The cerebellum does more than sensory-prediction-error-based learning in sensorimotor adaptation tasks

Peter A. Butcher, Richard B. Ivry, Sheng Han Kuo, David Rydz, John W. Krakauer, Jordan A. Taylor

Research output: Contribution to journalArticlepeer-review


Individuals with damage to the cerebellum perform poorly in sensorimotor adaptation paradigms. This deficit has been attributed to impairment in sensory-prediction-error-based updating of an internal forward model, a form of implicit learning. These individuals can, however, successfully counter a perturbation when instructed with an explicit aiming strategy. This successful use of an instructed aiming strategy presents a paradox: In adaptation tasks, why don’t individuals with cerebellar damage come up with an aiming solution on their own to compensate for their implicit learning deficit? To explore this question, we employed a variant of a visuomotor rotation task in which, prior to executing a movement on each trial, the participants verbally reported their intended aiming location. Compared to healthy controls, participants with spinocerebellar ataxia (SCA) displayed impairments in both implicit learning and aiming. This was observed when the visuomotor rotation was introduced abruptly (Exp. 1) or gradually (Exp. 2). This dual deficit does not appear to be related to the increased movement variance associated with ataxia: Healthy undergraduates showed little change in implicit learning or aiming when their movement feedback was artificially manipulated to produce similar levels of variability (Exp. 3). Taken together the results indicate that a consequence of cerebellar dysfunction is not only impaired sensory-prediction-error-based learning, but also a difficulty in developing and/or maintaining an aiming solution in response to a visuomotor perturbation. We suggest that this dual deficit can be explained by the cerebellum forming part of a network that learns and maintains action-outcome associations across trials. New and noteworthy Individuals with cerebellar pathology are impaired in sensorimotor adaptation. This deficit has been attributed to an impairment in error-based learning, specifically, from a deficit in using sensory prediction errors to update an internal model. Here, we show that these individuals also have difficulty in discovering an aiming solution to overcome their adaptation deficit, suggesting a new role for the cerebellum in sensorimotor adaptation tasks.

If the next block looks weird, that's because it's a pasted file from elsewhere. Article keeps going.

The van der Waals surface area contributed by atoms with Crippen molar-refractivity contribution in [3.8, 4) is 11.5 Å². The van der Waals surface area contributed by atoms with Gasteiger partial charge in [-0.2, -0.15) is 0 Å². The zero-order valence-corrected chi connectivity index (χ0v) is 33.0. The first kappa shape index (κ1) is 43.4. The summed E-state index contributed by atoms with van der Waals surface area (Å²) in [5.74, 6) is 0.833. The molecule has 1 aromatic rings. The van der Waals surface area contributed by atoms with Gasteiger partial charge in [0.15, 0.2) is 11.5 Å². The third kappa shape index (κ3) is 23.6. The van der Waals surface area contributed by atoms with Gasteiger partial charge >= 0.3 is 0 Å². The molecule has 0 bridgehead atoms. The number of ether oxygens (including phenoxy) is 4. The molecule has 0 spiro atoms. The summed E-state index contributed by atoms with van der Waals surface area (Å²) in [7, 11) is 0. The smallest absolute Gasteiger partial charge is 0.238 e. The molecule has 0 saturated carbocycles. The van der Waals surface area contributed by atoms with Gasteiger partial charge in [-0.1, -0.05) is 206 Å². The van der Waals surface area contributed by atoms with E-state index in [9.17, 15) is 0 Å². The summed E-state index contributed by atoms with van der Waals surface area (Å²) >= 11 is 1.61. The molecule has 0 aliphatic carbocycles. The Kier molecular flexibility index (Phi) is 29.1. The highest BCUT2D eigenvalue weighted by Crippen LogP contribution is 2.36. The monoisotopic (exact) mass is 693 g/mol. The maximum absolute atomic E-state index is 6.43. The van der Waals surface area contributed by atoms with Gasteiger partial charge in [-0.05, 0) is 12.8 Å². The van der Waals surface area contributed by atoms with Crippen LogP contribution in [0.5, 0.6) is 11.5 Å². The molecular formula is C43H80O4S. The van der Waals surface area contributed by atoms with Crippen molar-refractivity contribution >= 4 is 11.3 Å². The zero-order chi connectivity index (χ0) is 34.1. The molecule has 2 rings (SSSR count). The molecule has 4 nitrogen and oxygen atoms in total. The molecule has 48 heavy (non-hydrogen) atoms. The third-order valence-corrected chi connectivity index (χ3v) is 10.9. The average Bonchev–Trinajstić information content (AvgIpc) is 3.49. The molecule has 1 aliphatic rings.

Original languageEnglish (US)
JournalUnknown Journal
StatePublished - May 17 2017


  • aiming
  • cerebellum
  • explicit learning
  • implicit learning
  • motor learning
  • visuomotor rotation

ASJC Scopus subject areas

  • Biochemistry, Genetics and Molecular Biology(all)
  • Agricultural and Biological Sciences(all)
  • Immunology and Microbiology(all)
  • Neuroscience(all)
  • Pharmacology, Toxicology and Pharmaceutics(all)

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